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NYO-USA Musician Blogs: Mark Trotter

Hornist and former high school football player Mark Trotter’s fascination with Chinese culture adds to his anticipation and excitement for this summer’s tour. Below, he recounts a recent experience that brought him closer to China without leaving his native Florida. Mark and the 113 other member of the 2015 National Youth Orchestra of the United States of America start their journey on Saturday, June 27, when they arrive at the orchestra’s training residency at Purchase College, SUNY.

Mark Trotter

Despite Tampa’s rush-hour traffic and a 50% rain forecast (and in America’s Lightning Capital, rain means rain), my family crossed Tampa Bay to visit a childhood haunt—Lowry Park Zoo. The occasion: Zoominations, a zoo-wide display of traditional Chinese lantern sculptures that provided a timely precursor to my upcoming summer experience as a hornist with the National Youth Orchestra of the United States of America.

Despite the exhibit’s goofy name, I found myself inextricably drawn to attend due to an increasing desire to connect with China, a land I’ll soon visit with NYO-USA. As I stepped from our van into the first of many nefariously placed puddles, an insistent drizzle ensued. But optimism eclipsed the rhythmic droplets pinging my umbrella as I caught sight of the opening display.

Awash with the warm glow of a massive four-pillared archway, Lowry Park’s entrance screamed “China” in vivid reds and golds. I walked ahead of my family to stand beneath the center arch of this replica of the nine-gated entrance to Beijing’s Forbidden City and couldn’t help but wonder what it will be like to stand beneath a similar arch this summer. Placing a hand on the column, I noted how different it was from Western architecture—the squared pillars, rounded (almost floating!) rooftops, strong horizontal lines, and vibrant adornments—all so drastically distinct from our frame of reference.

NYO Mark Trotter at Zoominations
Mark at Zoominations

As I entered the zoo, my mind turned back time, thoughts jumbling and swirling, a massive kaleidoscope. China … history … football. Sophomore year. Every weekday at 8 AM, I sat in the second row of Mr. Sanson’s AP World History class and relived the story of mankind. As a mild Western-history buff, I knew all about Caesar’s crossing the Rubicon, the Tennis Court Oath, and Triangular Trade, but his class opened my eyes to the Far East. It’s that opposite face of the globe, that right side of the world map, tucked below Russia and trailing into Oceania. Its story began with the Indus River Valley and their turtle-shell oracle bones. It thrived, spanning 16 dynasties and enduring more than 20 uprisings—and every 45 minutes the school bell interrupted its captivating story. Six hours later, I’d swelter in Florida’s thick, oppressively humid heat as Coach Sanson ran us across the football field in our 15 pounds of heat-blasted pads. China … history … football.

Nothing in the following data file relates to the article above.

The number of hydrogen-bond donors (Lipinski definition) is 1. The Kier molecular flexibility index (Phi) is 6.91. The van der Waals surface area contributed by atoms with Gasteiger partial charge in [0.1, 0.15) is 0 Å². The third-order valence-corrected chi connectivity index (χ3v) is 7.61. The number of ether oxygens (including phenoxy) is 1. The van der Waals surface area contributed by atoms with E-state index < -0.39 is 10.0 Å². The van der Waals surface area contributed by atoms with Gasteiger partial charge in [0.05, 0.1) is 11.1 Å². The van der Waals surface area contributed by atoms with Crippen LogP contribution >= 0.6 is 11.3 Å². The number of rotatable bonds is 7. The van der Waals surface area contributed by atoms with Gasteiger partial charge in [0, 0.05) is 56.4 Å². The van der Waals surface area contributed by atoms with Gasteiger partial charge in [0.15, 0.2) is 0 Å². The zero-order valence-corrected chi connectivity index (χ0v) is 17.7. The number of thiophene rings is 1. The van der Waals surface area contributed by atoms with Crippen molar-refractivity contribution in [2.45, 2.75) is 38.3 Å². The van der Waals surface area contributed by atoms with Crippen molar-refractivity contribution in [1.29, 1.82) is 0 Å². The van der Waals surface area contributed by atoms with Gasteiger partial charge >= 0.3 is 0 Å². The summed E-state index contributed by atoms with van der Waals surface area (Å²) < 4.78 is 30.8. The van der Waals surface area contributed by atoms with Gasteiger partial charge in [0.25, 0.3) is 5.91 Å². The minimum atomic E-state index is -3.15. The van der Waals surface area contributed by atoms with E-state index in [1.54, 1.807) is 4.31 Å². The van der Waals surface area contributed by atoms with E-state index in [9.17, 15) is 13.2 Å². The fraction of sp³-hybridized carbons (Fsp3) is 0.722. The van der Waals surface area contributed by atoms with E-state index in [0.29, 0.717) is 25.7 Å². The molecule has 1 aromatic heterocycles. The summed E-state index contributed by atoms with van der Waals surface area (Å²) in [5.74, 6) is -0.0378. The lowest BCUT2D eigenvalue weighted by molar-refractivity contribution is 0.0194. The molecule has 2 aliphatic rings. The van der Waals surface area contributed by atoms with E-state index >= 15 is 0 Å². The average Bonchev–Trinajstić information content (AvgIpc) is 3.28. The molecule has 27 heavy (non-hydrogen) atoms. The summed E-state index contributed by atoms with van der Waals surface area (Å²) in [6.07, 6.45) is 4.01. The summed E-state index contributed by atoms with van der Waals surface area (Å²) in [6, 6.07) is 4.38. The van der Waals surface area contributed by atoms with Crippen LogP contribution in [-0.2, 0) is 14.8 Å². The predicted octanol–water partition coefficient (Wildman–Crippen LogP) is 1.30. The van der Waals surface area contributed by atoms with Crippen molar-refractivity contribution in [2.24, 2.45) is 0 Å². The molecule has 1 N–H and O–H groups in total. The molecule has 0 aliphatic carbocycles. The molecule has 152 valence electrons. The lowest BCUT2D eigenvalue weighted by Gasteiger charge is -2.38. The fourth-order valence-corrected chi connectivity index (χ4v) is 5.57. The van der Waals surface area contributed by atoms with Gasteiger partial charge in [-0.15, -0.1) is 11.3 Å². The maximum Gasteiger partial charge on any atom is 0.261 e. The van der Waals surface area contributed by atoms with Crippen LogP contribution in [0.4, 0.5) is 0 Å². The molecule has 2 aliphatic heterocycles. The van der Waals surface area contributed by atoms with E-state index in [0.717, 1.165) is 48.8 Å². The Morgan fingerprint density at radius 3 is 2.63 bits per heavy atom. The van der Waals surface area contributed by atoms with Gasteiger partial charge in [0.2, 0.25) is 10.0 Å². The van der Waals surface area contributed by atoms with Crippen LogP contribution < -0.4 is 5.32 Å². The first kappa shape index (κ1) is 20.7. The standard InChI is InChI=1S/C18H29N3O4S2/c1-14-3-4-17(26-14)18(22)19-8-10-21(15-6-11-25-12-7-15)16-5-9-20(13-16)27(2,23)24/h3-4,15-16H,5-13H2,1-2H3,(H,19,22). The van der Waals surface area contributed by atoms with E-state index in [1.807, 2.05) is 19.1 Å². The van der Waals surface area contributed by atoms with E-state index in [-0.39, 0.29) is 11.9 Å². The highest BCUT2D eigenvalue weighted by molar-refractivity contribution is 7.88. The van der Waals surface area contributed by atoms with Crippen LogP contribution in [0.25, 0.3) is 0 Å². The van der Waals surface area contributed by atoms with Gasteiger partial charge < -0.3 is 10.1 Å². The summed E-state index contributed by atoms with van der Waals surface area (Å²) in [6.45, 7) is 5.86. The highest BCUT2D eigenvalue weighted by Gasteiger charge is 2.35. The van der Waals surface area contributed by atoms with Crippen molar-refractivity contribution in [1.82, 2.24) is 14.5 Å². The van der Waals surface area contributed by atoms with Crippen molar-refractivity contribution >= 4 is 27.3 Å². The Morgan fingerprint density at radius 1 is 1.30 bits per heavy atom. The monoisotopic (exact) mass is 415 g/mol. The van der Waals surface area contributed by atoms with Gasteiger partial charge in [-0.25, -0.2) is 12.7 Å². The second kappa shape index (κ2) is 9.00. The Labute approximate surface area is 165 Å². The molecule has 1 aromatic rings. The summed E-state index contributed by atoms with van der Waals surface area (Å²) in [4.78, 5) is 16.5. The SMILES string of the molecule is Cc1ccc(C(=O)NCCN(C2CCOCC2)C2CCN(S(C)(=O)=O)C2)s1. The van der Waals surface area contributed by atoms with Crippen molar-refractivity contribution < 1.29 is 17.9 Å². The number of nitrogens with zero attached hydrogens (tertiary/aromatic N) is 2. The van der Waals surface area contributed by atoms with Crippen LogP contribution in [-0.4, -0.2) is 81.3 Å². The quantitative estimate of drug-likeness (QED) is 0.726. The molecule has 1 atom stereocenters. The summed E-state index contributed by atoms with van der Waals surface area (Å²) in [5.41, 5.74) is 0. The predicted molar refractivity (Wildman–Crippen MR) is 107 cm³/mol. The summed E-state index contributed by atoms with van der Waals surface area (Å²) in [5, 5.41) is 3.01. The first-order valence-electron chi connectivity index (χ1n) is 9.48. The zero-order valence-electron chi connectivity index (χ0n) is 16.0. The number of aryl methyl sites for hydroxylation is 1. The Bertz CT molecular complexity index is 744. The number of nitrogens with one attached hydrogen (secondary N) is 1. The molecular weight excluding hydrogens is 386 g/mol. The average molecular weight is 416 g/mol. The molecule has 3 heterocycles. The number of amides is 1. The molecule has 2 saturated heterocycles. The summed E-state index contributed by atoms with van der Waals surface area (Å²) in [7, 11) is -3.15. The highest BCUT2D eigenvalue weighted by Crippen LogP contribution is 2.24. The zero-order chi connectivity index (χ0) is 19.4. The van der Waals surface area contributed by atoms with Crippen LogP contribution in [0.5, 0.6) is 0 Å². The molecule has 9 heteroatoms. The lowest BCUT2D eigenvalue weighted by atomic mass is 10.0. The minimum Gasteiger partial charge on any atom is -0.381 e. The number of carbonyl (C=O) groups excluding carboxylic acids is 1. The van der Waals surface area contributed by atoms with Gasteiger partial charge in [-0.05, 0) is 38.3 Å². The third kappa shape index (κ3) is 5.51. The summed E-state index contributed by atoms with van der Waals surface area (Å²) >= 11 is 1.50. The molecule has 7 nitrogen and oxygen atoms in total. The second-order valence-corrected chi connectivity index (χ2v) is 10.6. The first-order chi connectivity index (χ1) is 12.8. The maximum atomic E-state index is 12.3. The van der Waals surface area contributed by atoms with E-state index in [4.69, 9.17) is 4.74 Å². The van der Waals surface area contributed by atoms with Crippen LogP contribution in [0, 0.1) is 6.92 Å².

My thoughts returned to Zoominations. Its centerpiece was a massive replica of the Manfeilong Pagoda. It stretched 50 feet high, ablaze with thousands of interior lights splashing vibrant hues about the night-dimmed courtyard. Made entirely from porcelain plates, cups, and spoons, it was a feast for the eyes, combining modern and traditional Chinese construction techniques to marvelous effect.

As I passed beneath a sea of low-hanging red lanterns that swayed slightly in the night’s gentle coastal breeze, the rain continued, intent on wearing through my umbrella. Displays passed in a blur—groups of illuminated pandas, a host of Chinese dragons, the “auspice from unicorn,” the Temple of Heaven—snapshots of China, a land I’m soon to visit.

The sun set, its dying crimson brimming over the horizon then fading into a deep darkness. We snapped last photos, enjoying a final walk through the exhibits when a final postscript caught my eye: 7,500 miles—that’s how far these lanterns travelled. And as I entered the side door of our van, it hit me. This summer, I will travel that same distance, 7,500 miles to China. As we backed out of the parking space, I glanced at my watch, making a quick calculation: 46,709 minutes before NYO-USA performs in Beijing. Not that I’ve been keeping track or anything. And just as these floating lanterns make their return trip home, I will leave my home to enter theirs—the land of dragons, of ancient wars, of the Han, Tang, and Ming.

I’ve always known that music takes you places, but it never registered as a possibility that I—a classically trained hornist and ex–football player with a penchant for sci-fi/fantasy novels and chess puzzles—would tour China with my country’s national youth orchestra. While I have vicariously experienced small facets of Chinese history and culture through history classes, art exhibits, and its uniquely satisfying cuisine, soon I will hear, see, touch, taste, feel, and breathe it all in for real. And while I never envisioned myself standing before the Great Wall in red trousers and star-spangled Converse sneakers, I couldn’t be more excited!

View Mark's profile, and learn more about the National Youth Orchestra of the United States of America.

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